The seven Ida B. Wells Scholars are forging careers in the spirit of the late 19th century journalist and civil rights activist who battled sexism, racism, and violence throughout her lifetime. They have come from as far as California, Mississippi, and Florida and as close as Brooklyn and Maryland to study in the media capital of the world and to deliver accurate, informative and fearless journalism on subjects as diverse as women of color in venture capital, the connection between sports and business, and the black diaspora in New York.
The students are all members of the Ida B. Wells Society, a news trade organization dedicated to increasing and retaining reporters and editors of color in the field of investigative reporting. These students were chosen to receive monetary awards to help them obtain a master’s degree at the Newmark J-School.
The fund for these scholarships was launched in 2016 at the school’s annual Awards for Excellence that honored Ta-Nehisi Coates. The renowned writer was introduced at the dinner by journalist Nikole Hannah-Jones, a co-founder of the Ida B. Wells Society and member of the J-School’s Foundation Board.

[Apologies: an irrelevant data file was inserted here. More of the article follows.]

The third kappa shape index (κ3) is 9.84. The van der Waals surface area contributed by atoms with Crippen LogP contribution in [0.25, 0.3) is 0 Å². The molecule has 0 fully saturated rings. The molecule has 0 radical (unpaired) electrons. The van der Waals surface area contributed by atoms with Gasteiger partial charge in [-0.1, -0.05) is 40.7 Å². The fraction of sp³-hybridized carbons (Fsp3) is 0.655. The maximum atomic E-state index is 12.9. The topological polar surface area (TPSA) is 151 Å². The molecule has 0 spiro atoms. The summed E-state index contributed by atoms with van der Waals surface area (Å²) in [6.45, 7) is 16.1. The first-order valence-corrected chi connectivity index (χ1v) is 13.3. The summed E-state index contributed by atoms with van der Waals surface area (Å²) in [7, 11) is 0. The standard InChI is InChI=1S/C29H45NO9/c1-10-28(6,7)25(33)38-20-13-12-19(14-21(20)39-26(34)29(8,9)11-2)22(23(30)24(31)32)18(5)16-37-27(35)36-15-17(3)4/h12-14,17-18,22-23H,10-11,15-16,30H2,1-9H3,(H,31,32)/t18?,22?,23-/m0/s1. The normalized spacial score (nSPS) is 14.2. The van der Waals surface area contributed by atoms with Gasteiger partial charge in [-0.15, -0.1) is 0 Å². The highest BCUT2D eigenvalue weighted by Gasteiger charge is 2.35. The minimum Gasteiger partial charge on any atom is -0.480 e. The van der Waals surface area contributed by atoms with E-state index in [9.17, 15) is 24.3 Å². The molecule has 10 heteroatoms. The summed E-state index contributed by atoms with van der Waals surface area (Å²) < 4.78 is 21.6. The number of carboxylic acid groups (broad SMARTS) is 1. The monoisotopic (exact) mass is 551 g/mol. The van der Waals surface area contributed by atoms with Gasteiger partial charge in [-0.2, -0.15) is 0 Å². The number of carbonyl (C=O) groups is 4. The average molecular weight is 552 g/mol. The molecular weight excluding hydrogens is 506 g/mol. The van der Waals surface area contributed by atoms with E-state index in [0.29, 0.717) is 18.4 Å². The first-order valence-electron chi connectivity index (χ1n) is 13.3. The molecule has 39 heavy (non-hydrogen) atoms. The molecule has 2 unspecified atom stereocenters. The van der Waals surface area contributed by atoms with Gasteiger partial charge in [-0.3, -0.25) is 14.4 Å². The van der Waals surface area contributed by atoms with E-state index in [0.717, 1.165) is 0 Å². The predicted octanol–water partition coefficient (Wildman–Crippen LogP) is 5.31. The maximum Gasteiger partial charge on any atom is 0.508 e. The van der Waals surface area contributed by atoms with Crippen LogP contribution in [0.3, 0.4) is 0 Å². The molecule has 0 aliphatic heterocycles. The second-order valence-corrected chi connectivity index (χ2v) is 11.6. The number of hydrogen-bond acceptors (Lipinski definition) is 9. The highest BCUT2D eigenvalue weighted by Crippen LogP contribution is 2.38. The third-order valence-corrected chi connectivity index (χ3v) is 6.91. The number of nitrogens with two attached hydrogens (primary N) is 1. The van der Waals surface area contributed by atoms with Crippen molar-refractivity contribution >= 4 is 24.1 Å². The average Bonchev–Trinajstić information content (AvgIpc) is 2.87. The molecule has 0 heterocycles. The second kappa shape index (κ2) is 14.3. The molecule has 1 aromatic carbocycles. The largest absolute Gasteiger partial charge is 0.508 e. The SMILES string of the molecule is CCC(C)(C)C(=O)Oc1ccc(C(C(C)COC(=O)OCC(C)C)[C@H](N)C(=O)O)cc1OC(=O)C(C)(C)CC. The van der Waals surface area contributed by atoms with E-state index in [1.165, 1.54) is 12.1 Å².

IDA B. WELLS SCHOLARS
Class of 2019
Hometown: Born in Landstuhl, Germany; raised in Columbia, S.C.
Undergraduate degree: B.A. in Media, Journalism, and Film with minor in graphic design from Howard University (2018)
Something interesting about Jazmin: “I’ve spoken before Congress advocating for education programming that prepares low-income students to enter and succeed in post-secondary education.”
Goodwin, who was the first Ida B. Wells scholar at the Newmark J-School, graduated in December with a concentration in business and economics reporting. She now begins a year-long fellowship as a business reporter at USA Today. She was an Emma Bowen Foundation Fellow at the Pulitzer Center on Crisis Reporting, a 2017 fellow in the J-School’s Knight Diversity Initiative, and has had internships at CNN Business, Axios, and Washington City Paper.
She is particularly proud of a piece she wrote on women of color in venture capital. Beyond journalism, she can see herself working one day as an entrepreneur and venture capitalist.
Class of 2020
Hometown: Meridian, Miss.
Undergraduate degree: B.A. in Business Journalism from CUNY’s Baruch College (2018)
Something interesting about Dalvin: “I’m an avid snorkeler, and I have quite a few exotic pets: three crabs named Nook, Crook, and Cranny; and two small frogs named Downton and Abby.”